Modern definitions of South Asia are consistent in including Afghanistan, India, Pakistan, Bangladesh, Sri Lanka, Nepal, Bhutan and Maldives as the constituent countries. Afghanistan is, however, considered by some to be a part of Central Asia, Western Asia, or the Middle East. After the Second Anglo-Afghan War, it was a British protectorate until 1919. On the other hand, Myanmar (formerly Burma), administered as part of the British Raj between 1886 and 1937 and now largely considered a part of Southeast Asia as a member state of ASEAN, is also sometimes included. But the Aden Colony, British Somaliland and Singapore, though administered at various times under the British Raj, have never been proposed as any part of South Asia. The region may also include the disputed territory of Aksai Chin, which was part of the British Indian princely state of Jammu and Kashmir, now administered as part of the Chinese autonomous region of Xinjiang but also claimed by India.
However, the total area of South Asia and its geographical extent is not clear cut as systemic and foreign policy orientations of its constituents are quite asymmetrical. Beyond the core territories of the British Raj or the British Indian Empire, there is a high degree of variation as to which other countries are included in South Asia. The confusion existed also because of the lack of a clear boundary – geographically, geopolitical, socio-culturally, economically or historically – between South Asia and other parts of Asia, especially the Middle East and Southeast Asia.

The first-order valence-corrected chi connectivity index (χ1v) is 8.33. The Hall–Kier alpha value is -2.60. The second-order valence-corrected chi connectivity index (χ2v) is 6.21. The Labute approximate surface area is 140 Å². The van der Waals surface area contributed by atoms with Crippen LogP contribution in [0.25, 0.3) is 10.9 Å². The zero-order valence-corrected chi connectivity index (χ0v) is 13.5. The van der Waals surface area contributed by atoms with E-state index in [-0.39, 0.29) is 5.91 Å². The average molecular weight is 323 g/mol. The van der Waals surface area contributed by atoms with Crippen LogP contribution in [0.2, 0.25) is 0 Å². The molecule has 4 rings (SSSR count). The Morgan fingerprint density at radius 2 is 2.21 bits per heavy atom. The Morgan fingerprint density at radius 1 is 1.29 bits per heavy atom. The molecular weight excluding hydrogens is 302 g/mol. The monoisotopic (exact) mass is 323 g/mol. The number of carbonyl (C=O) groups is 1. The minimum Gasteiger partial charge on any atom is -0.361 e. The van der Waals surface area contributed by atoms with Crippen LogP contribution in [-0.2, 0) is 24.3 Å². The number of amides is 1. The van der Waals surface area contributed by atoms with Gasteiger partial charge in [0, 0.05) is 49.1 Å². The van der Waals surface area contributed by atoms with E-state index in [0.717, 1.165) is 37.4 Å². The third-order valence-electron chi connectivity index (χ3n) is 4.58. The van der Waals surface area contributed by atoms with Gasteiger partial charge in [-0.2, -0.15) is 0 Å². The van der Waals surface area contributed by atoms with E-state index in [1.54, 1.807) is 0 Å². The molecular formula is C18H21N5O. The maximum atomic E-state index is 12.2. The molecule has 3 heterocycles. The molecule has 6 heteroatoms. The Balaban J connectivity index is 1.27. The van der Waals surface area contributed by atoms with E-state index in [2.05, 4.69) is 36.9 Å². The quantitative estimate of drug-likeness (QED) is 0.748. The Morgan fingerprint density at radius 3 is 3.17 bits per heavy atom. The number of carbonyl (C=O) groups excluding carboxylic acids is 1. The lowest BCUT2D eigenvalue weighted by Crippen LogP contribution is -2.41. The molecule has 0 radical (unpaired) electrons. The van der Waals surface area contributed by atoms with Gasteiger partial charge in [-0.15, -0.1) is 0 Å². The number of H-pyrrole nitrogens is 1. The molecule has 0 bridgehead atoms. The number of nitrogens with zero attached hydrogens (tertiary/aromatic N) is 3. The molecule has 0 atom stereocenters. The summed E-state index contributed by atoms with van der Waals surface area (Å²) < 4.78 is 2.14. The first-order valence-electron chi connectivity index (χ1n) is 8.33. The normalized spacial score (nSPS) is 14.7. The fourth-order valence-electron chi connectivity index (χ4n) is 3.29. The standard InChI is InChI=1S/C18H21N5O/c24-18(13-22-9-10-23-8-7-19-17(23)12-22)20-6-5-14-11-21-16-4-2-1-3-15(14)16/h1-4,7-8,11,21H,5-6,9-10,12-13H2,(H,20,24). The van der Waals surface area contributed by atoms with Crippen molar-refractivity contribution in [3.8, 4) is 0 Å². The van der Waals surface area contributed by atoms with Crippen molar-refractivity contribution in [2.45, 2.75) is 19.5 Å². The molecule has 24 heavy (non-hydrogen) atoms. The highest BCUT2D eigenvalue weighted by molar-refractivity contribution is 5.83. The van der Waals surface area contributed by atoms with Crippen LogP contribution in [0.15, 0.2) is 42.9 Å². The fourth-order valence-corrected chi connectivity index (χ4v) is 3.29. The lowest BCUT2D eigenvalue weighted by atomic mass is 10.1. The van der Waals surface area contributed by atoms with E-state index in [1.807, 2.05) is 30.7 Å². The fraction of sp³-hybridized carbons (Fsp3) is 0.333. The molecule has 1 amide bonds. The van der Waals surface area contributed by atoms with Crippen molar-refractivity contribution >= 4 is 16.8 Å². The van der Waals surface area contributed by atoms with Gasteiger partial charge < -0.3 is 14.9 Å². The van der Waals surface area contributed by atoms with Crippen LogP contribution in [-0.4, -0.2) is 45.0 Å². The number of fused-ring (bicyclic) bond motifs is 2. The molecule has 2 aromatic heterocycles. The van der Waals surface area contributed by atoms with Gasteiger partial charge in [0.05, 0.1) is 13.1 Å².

The common definition of South Asia is largely inherited from the administrative boundaries of the British Raj, with several exceptions. The current territories of Bangladesh, India, and Pakistan which were the core territories of the British Empire from 1857 to 1947 also form the core territories of South Asia. The mountain countries of Nepal and Bhutan, two independent countries that were not part of the British Raj, and the island countries of Sri Lanka and Maldives are generally included. By various definitions based on substantially different reasons, the British Indian Ocean Territory and the Tibet Autonomous Region are included as well. The 562 princely states that were protected by but not directly ruled by the British Raj became administrative parts of South Asia upon joining India or Pakistan.
The South Asian Association for Regional Cooperation (SAARC), a contiguous block of countries, started in 1985 with seven countries – Bangladesh, Bhutan, India, the Maldives, Nepal, Pakistan and Sri Lanka – and admitted Afghanistan as an eighth member in 2007. China and Myanmar have also applied for the status of full members of SAARC. The South Asia Free Trade Agreement admitted Afghanistan in 2011.